Fishing is a lot like making love to beautiful woman. When you are young you plunge straight into any available water with inadequate tackle and no experience. It doesn’t matter where or when, you just want to catch that first fish and your recklessness and ineptitude means that many desirable specimens are lost.
As your ability grows so you find a obsession for the pastime and will visit any muddy hole just for the chance of a dabble, its quantity not quality that you crave.
Ultimately, as you become accomplished, so your desire to specialise comes through and your efforts are likely to be rewarded with much more success. You will be tempted by distant venues and will fish every selection of water from headland streams right down through curvaceous flood plains and even taking the odd dip into the estuary.
A time will come when you will settle on one given venue. It will give you everything you desire pretty much whenever you wish. You will explore it’s every inch and find certain areas that are either more productive or which are more receptive to your chosen methods. You will happily remain on this venue for many years unless you are effected by poachers or a new, fresher venue becomes easily available.
Of course there will come a time when you will still have a yearning to fish but the ability to do so will be affected by other causes. At such times you can sit back and take solace in the trials and tribulations of your past and know that when the urge is strong enough, you can choose your swim for comfort rather than ambition and just be content with being there.
I went chub fishing yesterday. I have to admit that my choice of swim was, once again, down to comfort but, in my defence, it is a very good winter chub spot. I know I’ve dripped on about my ills and have been inundated by your flood of indifference but its my blog and I write about my exploits, and this year the ‘ills’ have had more influence on my fishing than anything else. I’ve got a couple of herniated discs and am waiting a further hospital visit for some sort of injection procedure which ‘should’ help, and a buggered shoulder that will be operated on in the new year. That will put the kibosh on my spring and maybe some of my summer plans but hopefully (and nothing is guaranteed), I’ll then be back to paragraph four. In the mean time I shall probably bitch and moan a bit so please be gentle with me :o)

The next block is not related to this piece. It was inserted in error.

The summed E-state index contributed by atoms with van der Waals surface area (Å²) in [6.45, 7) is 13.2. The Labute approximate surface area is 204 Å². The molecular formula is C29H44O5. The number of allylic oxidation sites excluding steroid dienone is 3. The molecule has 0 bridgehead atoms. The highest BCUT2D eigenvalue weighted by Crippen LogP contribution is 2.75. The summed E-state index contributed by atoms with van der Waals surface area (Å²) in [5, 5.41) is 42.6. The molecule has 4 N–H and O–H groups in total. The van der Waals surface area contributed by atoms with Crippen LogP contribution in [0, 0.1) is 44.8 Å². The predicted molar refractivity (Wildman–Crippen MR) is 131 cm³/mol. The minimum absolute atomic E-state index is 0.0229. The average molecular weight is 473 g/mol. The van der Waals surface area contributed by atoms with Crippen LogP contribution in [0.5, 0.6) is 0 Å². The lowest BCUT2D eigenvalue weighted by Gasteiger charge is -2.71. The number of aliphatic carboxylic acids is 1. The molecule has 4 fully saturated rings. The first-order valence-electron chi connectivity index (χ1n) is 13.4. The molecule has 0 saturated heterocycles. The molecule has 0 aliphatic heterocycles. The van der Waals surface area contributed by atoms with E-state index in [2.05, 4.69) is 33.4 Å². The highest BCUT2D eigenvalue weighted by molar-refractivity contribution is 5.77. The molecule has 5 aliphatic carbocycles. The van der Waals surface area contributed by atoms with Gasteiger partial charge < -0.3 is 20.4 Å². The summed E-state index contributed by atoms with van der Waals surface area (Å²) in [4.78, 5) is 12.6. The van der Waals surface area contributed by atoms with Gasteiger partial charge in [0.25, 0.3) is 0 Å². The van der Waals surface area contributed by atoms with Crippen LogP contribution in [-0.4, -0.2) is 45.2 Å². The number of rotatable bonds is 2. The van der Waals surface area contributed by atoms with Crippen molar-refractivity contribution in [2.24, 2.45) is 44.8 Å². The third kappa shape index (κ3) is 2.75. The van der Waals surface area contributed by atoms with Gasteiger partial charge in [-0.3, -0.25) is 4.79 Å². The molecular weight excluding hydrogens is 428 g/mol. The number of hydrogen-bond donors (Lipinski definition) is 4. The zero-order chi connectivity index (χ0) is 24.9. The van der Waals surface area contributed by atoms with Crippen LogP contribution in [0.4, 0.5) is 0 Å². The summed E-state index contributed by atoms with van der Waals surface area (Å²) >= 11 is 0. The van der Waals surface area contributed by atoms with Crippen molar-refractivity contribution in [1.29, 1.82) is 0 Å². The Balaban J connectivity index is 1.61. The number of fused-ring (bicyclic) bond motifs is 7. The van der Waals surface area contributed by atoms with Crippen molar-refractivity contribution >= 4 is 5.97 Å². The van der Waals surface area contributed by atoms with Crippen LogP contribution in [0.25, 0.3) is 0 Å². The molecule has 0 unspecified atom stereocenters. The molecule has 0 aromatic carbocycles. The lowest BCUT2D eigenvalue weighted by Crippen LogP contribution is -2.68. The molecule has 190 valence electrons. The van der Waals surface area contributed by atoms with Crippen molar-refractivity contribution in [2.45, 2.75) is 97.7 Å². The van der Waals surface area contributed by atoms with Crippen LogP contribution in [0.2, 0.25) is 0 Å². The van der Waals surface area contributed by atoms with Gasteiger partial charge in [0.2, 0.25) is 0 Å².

Back to the chub swim and what a glorious autumn day it was a again. Unlike your average weather reporter my life does not crumble every time a cloud covers the sun. Quite why they are so apologetic when it rains in the winter is beyond me. I think its all to do with them sending a ‘positive message’ to try and cheer people up, perhaps they could try another way and get rid of the badly dressed anorexics and the effeminate mother’s boys and just tell the truth.
See, told you I’d be grumpy.
Anyway, it was bleak but mild and in my chosen spot the sounds of the 21st Century rarely encroach, instead you can listen to the birds and be enthralled by the skeins of geese passing overhead in the growing gloom. There is always something happening around you when you fish and I become quite absorbed, how people fish with headphones on is beyond me.
Nothing much happened on cheese paste bar the odd rattle from minnows or gudgeon. Its odd but that’s the second time that paste has failed despite it being a great favourite of mine on the river, I’d usually fish with it with complete confidence. But once again this season, meat has saved the day. I went a few years without even opening a tin as I firmly believe it had become way too spooky for most fish to go near it but not now. Come the dusk and chub cannot resist it and when fished over a bed of small pellets, a little piece of meat has been a winner for barbel. It has out fished every other bait I’ve tried.
And so I put on a little ragged lump and had a slight but positive knock and landed a chub of three pounds or so. The swim went very quiet but I was comfortable and happy to sit touch ledgering into dark when a sharp pull had me back in action. This fish scrapped well and was easily over four pounds but I slipped it back rather than faff about with a camera after dark. Like the first it was plump, scale perfect and a pleasure to catch. I just know there’s a five pounder or two in this area and maybe even a six, but they can wait for now.
I hurt and ache in many places today but my river understands and will doubtless accommodate me again as soon as the urge returns.